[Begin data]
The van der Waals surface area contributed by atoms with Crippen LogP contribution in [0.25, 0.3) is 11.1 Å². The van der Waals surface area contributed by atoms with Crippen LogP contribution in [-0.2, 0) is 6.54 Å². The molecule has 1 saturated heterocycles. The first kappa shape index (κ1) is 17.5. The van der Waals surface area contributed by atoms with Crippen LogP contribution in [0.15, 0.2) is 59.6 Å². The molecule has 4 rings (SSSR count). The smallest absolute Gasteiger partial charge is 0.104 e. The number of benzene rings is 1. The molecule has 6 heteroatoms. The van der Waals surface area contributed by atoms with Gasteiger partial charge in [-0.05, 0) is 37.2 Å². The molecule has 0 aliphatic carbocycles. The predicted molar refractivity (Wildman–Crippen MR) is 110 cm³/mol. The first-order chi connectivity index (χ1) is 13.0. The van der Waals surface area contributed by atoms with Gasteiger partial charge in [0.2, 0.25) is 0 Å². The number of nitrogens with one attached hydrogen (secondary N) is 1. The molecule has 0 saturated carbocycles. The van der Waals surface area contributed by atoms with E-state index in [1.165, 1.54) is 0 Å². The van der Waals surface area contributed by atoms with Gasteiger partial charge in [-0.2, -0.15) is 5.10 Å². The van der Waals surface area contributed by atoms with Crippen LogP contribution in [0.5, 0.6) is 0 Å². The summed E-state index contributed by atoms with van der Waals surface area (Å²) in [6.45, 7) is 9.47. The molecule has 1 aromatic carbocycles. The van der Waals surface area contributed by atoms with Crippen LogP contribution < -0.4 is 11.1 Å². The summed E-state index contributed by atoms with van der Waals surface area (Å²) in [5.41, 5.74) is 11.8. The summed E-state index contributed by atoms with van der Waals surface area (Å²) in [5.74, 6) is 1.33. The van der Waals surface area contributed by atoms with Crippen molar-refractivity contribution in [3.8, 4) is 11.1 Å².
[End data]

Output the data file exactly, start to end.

The van der Waals surface area contributed by atoms with Crippen LogP contribution in [0.25, 0.3) is 11.1 Å². The van der Waals surface area contributed by atoms with Crippen LogP contribution in [-0.2, 0) is 6.54 Å². The molecule has 1 saturated heterocycles. The first kappa shape index (κ1) is 17.5. The van der Waals surface area contributed by atoms with Crippen LogP contribution in [0.15, 0.2) is 59.6 Å². The molecule has 4 rings (SSSR count). The smallest absolute Gasteiger partial charge is 0.104 e. The number of benzene rings is 1. The molecule has 6 heteroatoms. The van der Waals surface area contributed by atoms with Gasteiger partial charge in [-0.05, 0) is 37.2 Å². The molecule has 0 aliphatic carbocycles. The predicted molar refractivity (Wildman–Crippen MR) is 110 cm³/mol. The first-order chi connectivity index (χ1) is 13.0. The van der Waals surface area contributed by atoms with Gasteiger partial charge in [0.2, 0.25) is 0 Å². The number of nitrogens with one attached hydrogen (secondary N) is 1. The molecule has 0 saturated carbocycles. The van der Waals surface area contributed by atoms with E-state index in [1.165, 1.54) is 0 Å². The van der Waals surface area contributed by atoms with Gasteiger partial charge in [-0.2, -0.15) is 5.10 Å². The van der Waals surface area contributed by atoms with Crippen LogP contribution in [0.5, 0.6) is 0 Å². The summed E-state index contributed by atoms with van der Waals surface area (Å²) in [6.45, 7) is 9.47. The molecule has 1 aromatic carbocycles. The van der Waals surface area contributed by atoms with Crippen LogP contribution < -0.4 is 11.1 Å². The summed E-state index contributed by atoms with van der Waals surface area (Å²) in [5.41, 5.74) is 11.8. The summed E-state index contributed by atoms with van der Waals surface area (Å²) in [5.74, 6) is 1.33. The van der Waals surface area contributed by atoms with Crippen molar-refractivity contribution in [3.8, 4) is 11.1 Å².